B.1.a. William Berry {B.1.a.}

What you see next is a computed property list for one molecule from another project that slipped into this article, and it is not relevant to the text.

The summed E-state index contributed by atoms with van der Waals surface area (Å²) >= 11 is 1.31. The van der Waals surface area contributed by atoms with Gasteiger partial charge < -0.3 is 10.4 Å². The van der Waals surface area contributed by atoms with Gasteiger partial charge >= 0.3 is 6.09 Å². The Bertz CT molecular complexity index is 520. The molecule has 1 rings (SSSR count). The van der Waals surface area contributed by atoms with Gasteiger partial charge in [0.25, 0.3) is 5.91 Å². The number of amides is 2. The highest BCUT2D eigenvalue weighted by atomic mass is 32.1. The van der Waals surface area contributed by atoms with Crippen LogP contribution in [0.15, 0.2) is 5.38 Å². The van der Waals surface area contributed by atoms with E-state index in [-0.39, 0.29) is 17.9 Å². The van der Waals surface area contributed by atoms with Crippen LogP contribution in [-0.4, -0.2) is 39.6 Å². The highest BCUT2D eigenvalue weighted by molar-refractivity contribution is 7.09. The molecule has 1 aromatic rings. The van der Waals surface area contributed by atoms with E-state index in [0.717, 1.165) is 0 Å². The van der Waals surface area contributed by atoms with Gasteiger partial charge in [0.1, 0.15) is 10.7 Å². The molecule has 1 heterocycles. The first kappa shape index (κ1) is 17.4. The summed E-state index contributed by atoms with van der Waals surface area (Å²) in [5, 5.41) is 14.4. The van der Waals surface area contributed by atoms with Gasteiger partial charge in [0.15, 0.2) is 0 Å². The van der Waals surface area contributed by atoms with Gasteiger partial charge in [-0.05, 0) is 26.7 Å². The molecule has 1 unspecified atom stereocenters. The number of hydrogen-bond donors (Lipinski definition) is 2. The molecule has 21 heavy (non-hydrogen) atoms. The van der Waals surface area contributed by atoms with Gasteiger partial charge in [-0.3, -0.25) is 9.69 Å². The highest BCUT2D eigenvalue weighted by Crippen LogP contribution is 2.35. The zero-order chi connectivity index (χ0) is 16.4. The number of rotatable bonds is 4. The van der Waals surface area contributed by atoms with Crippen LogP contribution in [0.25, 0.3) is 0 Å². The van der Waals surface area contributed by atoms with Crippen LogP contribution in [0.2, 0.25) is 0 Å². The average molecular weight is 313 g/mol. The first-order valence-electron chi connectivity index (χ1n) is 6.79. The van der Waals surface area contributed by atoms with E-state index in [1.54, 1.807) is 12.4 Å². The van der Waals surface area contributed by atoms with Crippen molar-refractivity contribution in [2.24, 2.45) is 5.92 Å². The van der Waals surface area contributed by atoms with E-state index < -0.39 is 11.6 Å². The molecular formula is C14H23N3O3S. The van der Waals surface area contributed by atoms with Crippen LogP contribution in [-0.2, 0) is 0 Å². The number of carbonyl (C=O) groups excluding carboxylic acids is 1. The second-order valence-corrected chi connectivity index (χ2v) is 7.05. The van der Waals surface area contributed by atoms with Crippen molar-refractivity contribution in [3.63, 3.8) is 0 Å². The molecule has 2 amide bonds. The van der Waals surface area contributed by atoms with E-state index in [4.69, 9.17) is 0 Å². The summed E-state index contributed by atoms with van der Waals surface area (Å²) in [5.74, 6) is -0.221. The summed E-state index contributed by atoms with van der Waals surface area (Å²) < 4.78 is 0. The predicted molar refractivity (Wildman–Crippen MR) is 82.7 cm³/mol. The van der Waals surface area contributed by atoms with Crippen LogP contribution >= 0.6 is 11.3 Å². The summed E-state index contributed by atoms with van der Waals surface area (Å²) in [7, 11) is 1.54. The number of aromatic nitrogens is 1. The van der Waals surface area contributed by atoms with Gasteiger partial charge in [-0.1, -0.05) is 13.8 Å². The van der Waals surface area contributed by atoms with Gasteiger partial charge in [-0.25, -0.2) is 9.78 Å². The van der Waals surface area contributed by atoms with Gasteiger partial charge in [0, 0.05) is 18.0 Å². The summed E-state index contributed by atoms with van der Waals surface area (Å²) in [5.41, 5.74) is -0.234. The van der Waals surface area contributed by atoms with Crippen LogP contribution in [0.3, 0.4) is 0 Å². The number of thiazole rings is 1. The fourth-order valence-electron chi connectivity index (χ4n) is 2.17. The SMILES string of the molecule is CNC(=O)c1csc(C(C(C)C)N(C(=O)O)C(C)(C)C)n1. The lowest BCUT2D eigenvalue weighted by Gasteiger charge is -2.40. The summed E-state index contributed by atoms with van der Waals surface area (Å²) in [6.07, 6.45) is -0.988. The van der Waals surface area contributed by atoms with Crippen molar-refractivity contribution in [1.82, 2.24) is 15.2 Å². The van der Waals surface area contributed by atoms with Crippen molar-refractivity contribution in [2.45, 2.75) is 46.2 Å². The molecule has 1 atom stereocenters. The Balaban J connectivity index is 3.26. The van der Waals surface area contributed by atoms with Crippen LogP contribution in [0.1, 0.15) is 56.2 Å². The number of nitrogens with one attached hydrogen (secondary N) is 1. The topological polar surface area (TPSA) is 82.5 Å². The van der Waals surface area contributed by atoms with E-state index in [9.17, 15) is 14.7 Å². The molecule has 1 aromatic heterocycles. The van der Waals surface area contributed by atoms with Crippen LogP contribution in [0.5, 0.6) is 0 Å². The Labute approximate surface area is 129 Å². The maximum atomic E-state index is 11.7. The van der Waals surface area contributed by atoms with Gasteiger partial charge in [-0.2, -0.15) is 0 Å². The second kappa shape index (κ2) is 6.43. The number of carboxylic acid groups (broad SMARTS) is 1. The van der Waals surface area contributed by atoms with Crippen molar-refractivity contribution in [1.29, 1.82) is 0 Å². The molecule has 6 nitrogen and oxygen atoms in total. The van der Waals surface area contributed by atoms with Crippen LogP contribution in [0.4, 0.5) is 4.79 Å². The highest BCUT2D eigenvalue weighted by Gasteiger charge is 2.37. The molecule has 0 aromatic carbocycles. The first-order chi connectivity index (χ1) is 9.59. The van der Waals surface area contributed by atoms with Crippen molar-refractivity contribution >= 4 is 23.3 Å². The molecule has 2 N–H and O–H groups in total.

William Berry was born at an unknown date and place although analysis of indirect evidence allows a reasonable interpretation of both the date and place of his birth. Due to a lack of primary source data on the subject, the best approach to defining the date of William’s birth is from an analysis of court records resulting from legal wrangling over the guardianship of William and his two brothers (John and James) who were “orphaned” after their father’s untimely death in 1749. A March 1758 guardianship record notes the age of the orphan John Berry as being 15 (so his birth date calculates to being 1743 or late in 1742). None of the other two orphaned Berry boys were identified as being under the age of 16 in this record, so, if they were still alive, they must not have been minors (i.e. under the age of 16), and, thus, no legal guardianship needed to be determined. The logical conclusion is that both boys must have been older than 16 if still living. It should be noted that Hugh Campbell Berry, a grandson of one of the orphan brothers, John Berry, noted in 1875 that his grandfather was an orphan and thought he was an only child. Obviously the grandson was not aware of the fact that his grandfather had any brothers, so they either moved away at an early age or they died fairly young. As far as William Berry, the older orphaned brother of the orphan John Berry is concerned, this obviously places his birth date, as well as that of his brother James at sometime before 1742/1743. A lower end on the date range can be roughly determined by ascertaining the marriage date of the parents. While the date and place of the marriage of William’s parents is not known with certainty, an undocumented marriage date of 1737 has been found in the Berry/MaGill literature. If the marriage date is correct, then William and his brother James were probably born sometime between 1737 and 1742. This is a five-year gap, giving plenty of time for two births to take place. It is not known which of these two “orphans” is the older one, so the birth order for the purposes of this report is arbitrarily selected. Since William was the given name of Elizabeth Eleanor MaGill’s father, his birth is considered to have occurred first. Consequently, William’s birth date has been interpreted as having occurred about 1738, about a year after the marriage of his parents, which was not an uncommon occurrence in this frontier Scotch-Irish community.1,21,29,93,94,98,99,100,110,169,204,206,208,321